The Science of Dioxin

May 24, 2017 | Commercial Litigation | General Liability

Taiwan FDA Says It Found Dioxin in Only One Farm’s Eggs

Taiwan’s Food and Drug Administration (“FDA”) has announced that eggs from only one farm in Changhua County contained excessive levels of dioxin.


According to news reports, the Taiwan FDA recently found that the amount of dioxin in eggs coming from somewhere in Changhua County was 5.2 picograms per gram (pg/g), which exceeded the maximum permitted limit of 2.5 pg/g.

Following its dioxin findings, the Taiwan FDA ordered close to 8,000 kilograms of eggs removed from store shelves in Taiwan.

FDA Report

After investigating, the Taiwan FDA said that only one of the three farms it examined in Changhua County had eggs with the higher levels of dioxin. It then permitted sales of eggs from the two other farms to resume.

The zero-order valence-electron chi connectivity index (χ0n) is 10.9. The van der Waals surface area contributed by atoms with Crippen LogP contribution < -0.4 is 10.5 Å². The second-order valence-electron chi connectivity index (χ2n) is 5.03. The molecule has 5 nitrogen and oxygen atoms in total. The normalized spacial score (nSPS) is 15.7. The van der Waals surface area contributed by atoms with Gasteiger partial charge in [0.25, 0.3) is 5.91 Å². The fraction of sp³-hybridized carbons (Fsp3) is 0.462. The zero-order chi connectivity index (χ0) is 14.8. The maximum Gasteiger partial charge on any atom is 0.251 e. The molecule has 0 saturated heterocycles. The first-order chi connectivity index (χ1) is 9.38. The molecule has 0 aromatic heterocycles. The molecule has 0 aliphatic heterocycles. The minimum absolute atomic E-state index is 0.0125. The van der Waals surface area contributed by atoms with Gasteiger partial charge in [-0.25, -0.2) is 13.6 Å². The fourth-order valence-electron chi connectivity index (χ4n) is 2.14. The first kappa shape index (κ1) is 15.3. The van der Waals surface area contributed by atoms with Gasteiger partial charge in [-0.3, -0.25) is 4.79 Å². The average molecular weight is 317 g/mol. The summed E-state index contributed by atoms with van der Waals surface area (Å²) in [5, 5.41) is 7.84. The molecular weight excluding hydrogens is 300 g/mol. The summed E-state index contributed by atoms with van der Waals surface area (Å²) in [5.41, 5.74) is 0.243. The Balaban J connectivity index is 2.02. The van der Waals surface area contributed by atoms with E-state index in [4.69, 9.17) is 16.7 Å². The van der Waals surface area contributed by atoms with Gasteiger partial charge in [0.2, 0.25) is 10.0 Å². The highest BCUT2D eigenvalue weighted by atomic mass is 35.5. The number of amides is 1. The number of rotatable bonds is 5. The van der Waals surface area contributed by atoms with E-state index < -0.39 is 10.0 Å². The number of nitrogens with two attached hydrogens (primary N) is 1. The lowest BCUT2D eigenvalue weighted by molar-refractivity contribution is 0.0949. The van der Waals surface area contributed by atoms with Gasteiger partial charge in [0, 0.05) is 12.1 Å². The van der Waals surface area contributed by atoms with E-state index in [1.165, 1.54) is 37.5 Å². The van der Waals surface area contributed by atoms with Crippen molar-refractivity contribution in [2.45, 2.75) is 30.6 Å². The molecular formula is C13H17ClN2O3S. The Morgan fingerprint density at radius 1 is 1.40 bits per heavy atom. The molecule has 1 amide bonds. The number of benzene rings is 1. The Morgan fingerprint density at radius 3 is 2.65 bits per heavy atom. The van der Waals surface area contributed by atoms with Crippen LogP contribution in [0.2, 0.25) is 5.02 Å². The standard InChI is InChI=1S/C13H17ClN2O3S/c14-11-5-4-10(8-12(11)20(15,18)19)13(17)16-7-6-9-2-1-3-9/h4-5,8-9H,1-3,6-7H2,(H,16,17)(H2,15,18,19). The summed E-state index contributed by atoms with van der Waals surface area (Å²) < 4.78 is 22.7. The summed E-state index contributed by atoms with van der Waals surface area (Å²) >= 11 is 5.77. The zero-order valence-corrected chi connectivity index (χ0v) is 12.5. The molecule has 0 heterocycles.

The farm with the higher dioxin levels has more than 42,000 hens. The Council of Agriculture has ordered the hens to be culled, and all of their eggs destroyed.

The government initially was not able to determine if the dioxin came from feed provided to the chickens or from another source. The dioxin in the eggs apparently did not match dioxin found around the farm, suggesting that environmental factors did not affect the level of dioxin in the eggs.

The government subsequently determined that an additive in chicken feed – tetrafuran, or 2,3,7,8-TCDF – was the cause of the raised dioxin levels.

The Environmental Protection Administration declared that the situation was a one-time occurrence. Still, the Council of Agriculture announced that it would revise existing regulations regarding dioxin levels in animal feed.

For further information, please contact Paul V. Majkowski, Lawrence S. Han, or your regular Rivkin Radler attorney.

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